How to Ping to test your Internet connection

A simple way to test your internet connection is to ping – the Ping network command is built into all versions of Windows.

This command tests whether you can reach a particular website – it also measures the round trip time to receive a reply from that website.

Ping is an ideal way to check if your actual internet connection is faulty – if you have problems web browsing it may be an issue with your web browser, not your broadband connection…

When reporting a fault to your broadband provider, you may be asked to ping Google to test if you have internet access – so it helps to know how to do it.


The Ping command is run from a Command Prompt window – to open it:

XP – Click ‘Start’ then ‘Run’ and type CMD into the ‘Open:’ text box then press ‘OK’ to open a Command Prompt window.

Windows 10, 8, 7 and Vista – Click the Start button (not required in W10) and type CMD into the ‘Search’ text box then click on the cmd.exe or ‘Command Prompt’ program/desktop app at the top of the search results to open a Command Prompt window.

  • Type ping then press Enter to ping Google (you can ping any other website in the same way). Note that you can use either or

After a few moments you should see some responses, similar to this:


What Do The Ping Test Results Mean?

The ping command sends 4 small ‘packets’ of data to Google – each packet asks Google to send it back if they received it ok. We can see in our example that all 4 requests did reach Google successfully because we got 4 Replies – so we know our internet connection is working.

This is summarized at the bottom of the results: 4 packets Sent, 4 Received, 0 Lost (0% loss) i.e. no packets lost in transit.

The test also shows how long it took for each packet to reach Google and get a Reply back. The ‘time=’ value next to each reply is measured in ms (milliseconds) and lower numbers are better (quicker).

This is summarized at the bottom of the results: Minimum = 23ms, Maximum=24ms, Average=23ms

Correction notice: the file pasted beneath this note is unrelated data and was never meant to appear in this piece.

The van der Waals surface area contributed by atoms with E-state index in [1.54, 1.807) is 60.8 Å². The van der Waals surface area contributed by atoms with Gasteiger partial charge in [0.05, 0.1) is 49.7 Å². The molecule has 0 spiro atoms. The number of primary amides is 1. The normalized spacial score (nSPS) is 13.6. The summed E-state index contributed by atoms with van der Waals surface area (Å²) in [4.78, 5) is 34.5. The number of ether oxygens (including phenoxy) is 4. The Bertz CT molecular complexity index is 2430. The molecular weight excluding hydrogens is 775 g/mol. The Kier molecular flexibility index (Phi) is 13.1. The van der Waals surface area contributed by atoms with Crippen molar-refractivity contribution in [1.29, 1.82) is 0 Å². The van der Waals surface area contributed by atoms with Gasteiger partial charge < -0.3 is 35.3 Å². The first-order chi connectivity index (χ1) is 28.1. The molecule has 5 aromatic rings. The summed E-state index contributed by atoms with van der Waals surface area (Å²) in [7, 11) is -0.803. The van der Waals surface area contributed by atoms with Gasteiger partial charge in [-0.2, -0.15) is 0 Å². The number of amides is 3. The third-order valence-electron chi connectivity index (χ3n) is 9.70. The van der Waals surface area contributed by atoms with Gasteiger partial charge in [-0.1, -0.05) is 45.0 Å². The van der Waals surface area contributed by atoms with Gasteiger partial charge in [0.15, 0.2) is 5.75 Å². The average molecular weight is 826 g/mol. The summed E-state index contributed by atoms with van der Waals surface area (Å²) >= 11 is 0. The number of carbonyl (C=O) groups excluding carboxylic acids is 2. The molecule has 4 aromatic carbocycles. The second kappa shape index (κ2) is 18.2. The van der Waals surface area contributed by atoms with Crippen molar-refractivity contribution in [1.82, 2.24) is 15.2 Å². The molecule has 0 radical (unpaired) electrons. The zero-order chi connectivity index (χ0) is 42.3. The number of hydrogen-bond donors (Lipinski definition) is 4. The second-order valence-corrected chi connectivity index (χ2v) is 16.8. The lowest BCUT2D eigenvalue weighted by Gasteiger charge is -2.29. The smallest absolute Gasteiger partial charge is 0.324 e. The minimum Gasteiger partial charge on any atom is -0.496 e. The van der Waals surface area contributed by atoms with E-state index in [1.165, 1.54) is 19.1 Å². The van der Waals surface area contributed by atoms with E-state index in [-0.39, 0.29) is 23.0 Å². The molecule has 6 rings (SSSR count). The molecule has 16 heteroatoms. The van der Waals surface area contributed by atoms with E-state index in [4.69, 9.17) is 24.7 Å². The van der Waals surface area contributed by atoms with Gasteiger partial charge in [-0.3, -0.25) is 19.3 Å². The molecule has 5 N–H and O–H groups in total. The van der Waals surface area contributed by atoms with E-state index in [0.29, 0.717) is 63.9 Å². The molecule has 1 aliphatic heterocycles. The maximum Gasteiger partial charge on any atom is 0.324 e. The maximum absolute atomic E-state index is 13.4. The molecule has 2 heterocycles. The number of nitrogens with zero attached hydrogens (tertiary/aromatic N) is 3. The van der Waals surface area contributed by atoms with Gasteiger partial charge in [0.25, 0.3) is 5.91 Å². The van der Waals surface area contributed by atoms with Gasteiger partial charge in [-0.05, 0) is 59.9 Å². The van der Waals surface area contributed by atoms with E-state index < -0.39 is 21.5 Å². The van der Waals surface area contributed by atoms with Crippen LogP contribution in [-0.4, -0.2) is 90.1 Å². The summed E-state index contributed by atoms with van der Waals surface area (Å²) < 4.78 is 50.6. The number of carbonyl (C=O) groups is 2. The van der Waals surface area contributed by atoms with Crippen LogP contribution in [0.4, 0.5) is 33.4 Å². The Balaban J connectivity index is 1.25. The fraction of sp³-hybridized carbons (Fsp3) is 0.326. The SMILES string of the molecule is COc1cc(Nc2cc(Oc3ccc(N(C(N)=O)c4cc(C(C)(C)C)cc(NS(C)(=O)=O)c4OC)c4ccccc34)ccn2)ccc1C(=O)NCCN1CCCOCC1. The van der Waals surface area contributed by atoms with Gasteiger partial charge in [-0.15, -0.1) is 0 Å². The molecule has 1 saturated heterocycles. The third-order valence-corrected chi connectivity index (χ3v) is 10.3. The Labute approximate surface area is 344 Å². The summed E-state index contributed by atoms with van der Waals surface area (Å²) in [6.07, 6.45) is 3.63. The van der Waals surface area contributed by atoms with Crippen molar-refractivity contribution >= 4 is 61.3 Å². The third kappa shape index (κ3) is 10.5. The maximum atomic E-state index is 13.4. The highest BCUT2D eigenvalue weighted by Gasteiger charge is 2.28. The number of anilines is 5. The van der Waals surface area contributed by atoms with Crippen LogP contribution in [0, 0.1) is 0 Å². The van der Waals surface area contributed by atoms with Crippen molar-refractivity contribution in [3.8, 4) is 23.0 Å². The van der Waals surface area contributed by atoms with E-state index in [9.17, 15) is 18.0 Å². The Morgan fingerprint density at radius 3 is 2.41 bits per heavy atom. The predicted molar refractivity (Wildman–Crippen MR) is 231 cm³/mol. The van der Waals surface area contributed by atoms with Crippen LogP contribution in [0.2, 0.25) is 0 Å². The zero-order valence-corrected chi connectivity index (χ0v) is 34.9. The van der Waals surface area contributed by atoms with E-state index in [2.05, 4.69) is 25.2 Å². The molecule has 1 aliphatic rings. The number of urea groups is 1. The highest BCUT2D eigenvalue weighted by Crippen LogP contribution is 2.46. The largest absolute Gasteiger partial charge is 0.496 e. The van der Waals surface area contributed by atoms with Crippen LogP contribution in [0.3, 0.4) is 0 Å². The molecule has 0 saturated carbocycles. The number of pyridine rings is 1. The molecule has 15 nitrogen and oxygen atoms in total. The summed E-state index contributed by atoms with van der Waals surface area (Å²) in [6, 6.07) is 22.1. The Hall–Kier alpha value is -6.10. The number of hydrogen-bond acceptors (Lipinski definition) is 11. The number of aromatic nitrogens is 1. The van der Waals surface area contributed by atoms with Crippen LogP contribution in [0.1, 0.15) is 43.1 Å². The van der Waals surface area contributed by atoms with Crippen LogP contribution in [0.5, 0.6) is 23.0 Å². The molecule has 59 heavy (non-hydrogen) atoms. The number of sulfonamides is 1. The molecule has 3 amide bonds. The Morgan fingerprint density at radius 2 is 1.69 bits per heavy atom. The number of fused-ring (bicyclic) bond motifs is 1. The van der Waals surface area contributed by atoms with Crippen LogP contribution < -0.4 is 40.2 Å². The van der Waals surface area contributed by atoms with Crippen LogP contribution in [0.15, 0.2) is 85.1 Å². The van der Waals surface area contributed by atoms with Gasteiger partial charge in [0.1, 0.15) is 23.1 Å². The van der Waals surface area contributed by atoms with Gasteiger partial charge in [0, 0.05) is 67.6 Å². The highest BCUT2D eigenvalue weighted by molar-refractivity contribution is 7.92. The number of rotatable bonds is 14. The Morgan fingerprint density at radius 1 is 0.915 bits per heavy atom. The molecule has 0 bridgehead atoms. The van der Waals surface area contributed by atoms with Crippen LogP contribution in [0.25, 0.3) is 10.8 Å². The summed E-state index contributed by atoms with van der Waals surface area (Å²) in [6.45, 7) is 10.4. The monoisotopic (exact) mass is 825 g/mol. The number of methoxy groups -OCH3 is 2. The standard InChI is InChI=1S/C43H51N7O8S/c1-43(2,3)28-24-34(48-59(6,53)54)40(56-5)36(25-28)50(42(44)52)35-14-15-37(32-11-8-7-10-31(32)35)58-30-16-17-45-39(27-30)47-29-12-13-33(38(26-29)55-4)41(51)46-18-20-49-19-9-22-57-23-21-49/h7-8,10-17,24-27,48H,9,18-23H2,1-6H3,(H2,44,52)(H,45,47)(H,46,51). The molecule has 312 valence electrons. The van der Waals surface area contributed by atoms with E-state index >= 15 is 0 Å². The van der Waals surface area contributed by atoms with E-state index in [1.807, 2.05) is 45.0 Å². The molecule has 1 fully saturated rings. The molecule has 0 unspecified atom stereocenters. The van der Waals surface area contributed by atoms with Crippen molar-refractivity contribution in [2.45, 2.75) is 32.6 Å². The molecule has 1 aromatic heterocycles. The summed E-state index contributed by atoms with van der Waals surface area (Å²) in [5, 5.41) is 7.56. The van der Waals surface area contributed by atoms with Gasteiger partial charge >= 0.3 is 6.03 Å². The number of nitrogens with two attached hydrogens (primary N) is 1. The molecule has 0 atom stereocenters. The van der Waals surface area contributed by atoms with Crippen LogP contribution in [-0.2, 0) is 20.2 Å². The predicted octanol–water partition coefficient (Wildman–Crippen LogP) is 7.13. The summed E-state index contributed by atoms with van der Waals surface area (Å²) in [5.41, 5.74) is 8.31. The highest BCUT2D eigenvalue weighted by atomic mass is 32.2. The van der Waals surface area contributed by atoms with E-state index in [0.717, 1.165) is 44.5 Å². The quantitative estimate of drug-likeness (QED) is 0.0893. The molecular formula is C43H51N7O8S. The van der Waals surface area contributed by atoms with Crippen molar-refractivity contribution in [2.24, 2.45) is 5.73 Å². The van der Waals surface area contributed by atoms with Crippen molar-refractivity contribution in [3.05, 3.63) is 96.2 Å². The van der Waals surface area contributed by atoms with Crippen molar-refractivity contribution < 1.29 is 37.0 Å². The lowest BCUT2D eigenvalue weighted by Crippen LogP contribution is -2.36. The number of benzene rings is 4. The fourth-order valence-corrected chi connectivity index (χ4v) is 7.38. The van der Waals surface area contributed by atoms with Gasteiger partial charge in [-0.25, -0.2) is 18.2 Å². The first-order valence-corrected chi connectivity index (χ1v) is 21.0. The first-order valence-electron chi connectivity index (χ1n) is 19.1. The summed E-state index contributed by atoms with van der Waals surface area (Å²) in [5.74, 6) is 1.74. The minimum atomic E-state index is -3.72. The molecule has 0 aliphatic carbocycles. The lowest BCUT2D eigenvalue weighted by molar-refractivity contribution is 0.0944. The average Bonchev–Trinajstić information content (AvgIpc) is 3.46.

The ’round trip’ reply time is often called ‘lag’ and is particularly important for gamers (when super-quick responses can be beneficial). 

A time of 20ms to 60ms is very quick (good broadband), over 250ms is slow (typical of satellite internet) and over 1000ms is very slow – not suitable for gaming but common with slow mobile broadband.

Ping Continuously

Instead of pinging just once (which sends 4 requests to the website), you can run a continuous ping by simply adding a space followed by -t to the end of the original command:

  • type ping -t then press Enter

This command will send continuous ping requests (not just 4) so you should receive a constant stream of Replies that scroll down the window – this is very useful for testing if your internet connection is intermittently faulty:

continuous ping

Keep an eye out for error messages and also check that the ‘time’ in ms stays fairly consistent (it should do if your internet connection is good).

  • Press CTRL and C when you want to stop the continuous pings

Tip: it is not nice to constantly ping a website for hours as it uses up a tiny bit of the website’s resources. We used Google in our examples because they are so big that your pings won’t matter, but they might do to a small website.

Common Ping Test Error Messages

Because 4 requests are sent to the website, you may see these error messages repeated up to 4 times – once for each request.

  • “Request timed out” – either your network/internet connection is faulty or the website you pinged is itself having problems

Try pinging a few other sites to test if the problem is with that specific website or with your network/internet connection.

  • “Ping request could not find host … etc” – either your network/internet connection is faulty or you pinged an incorrect website name or there is a DNS fault (see next section below)

Check spelling or try another website e.g. ping

Ping An IP Address

It is also possible to ping an IP address, rather than a website name – this is a good way to rule out a DNS (Domain Name System) fault.

Choose either of Google’s Public DNS servers – or as they are the most likely to be constantly available. In the Command Prompt window:

  • Type ping then press Enter to ping the Public DNS server

ping ip address

If you still get an error then there is not a DNS fault and you have no internet access – most likely your network/internet connection is faulty. Try to reset Windows internet settings to fix any network configuration errors.


Ping is a useful first step in troubleshooting possible ‘internet’ issues – if you receive replies with no errors from a range of websites then you know that your internet connection itself is working ok.

If so, any issues with web browsing are more likely to be due to a faulty web browser (try a different one) or perhaps a firewall issue (temporarily disable it).